Why Come to AAS?

Each year the American Autonomic Society brings together a diverse group of clinicians and researchers who are interested in the autonomic nervous system. It offers a valuable opportunity to present new research ideas, share insights and network.


The meeting offers a supportive collegial environment that promotes scientific discussions that advance our understanding of the autonomic nervous system in health and disease. The unique combination of basic scientists and clinicians offers a truly unique opportunity for translational science. Our rigorous abstract review process ensures that the top scientific discoveries are showcased.


The AAS meeting locations are carefully chosen in resorts that offer a relaxed environment to promote social and intellectual interactions. The meetings offer plenty of possibilities to run into other participants and discuss possible collaborations.


The AAS welcomes new members. Whether you are a clinician looking to get an update on developments in medical care or a basic scientist wanting to better understand mechanisms we need to understand more clearly, the AAS is the place for you. The AAS has a strong emphasis on supporting trainees and early career scientists with travel fellowship awards, social events and training courses. It has always provided strong support for young scientists at various stages of their career. We believe fundamentally that the future of autonomic science depends on bringing the brightest minds to continue our legacy.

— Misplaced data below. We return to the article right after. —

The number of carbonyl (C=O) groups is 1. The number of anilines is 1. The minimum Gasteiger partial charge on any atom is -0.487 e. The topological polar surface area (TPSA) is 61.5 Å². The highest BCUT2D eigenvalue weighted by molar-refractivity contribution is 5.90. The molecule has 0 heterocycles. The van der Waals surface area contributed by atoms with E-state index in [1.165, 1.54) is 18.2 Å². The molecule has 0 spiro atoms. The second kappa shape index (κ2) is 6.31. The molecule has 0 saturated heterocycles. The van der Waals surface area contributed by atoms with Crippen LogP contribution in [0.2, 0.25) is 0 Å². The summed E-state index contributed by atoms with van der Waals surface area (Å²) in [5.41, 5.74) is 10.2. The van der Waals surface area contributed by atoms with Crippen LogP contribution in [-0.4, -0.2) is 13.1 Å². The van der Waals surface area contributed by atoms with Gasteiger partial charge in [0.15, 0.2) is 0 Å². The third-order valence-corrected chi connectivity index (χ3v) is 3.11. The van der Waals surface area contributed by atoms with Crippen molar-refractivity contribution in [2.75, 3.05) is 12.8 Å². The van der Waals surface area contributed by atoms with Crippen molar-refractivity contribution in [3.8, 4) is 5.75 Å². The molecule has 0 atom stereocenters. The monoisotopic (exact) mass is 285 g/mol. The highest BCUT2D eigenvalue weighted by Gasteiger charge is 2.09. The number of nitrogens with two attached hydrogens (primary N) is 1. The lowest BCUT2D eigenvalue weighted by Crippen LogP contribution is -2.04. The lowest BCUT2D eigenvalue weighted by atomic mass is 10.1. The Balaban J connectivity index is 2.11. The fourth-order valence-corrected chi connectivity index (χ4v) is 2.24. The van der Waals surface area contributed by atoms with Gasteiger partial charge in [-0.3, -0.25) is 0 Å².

The AAS has close to 3 decades of experience in planning and hosting meetings for a multi-disciplinary group. The society benefits from the vast past experience while always striving towards new ways to better serve our community. There are plenty of ways to get involved, including joining committees that strive to promote our values. Ultimately, it all comes down to wanting to make a difference for people living with autonomic disorders. As we soak in the atmosphere, enjoy spirited scientific discussions and listen to leaders in the field – we are all devoted to the same cause; how can we understand the autonomic nervous system and find new improved ways to manage autonomic issues.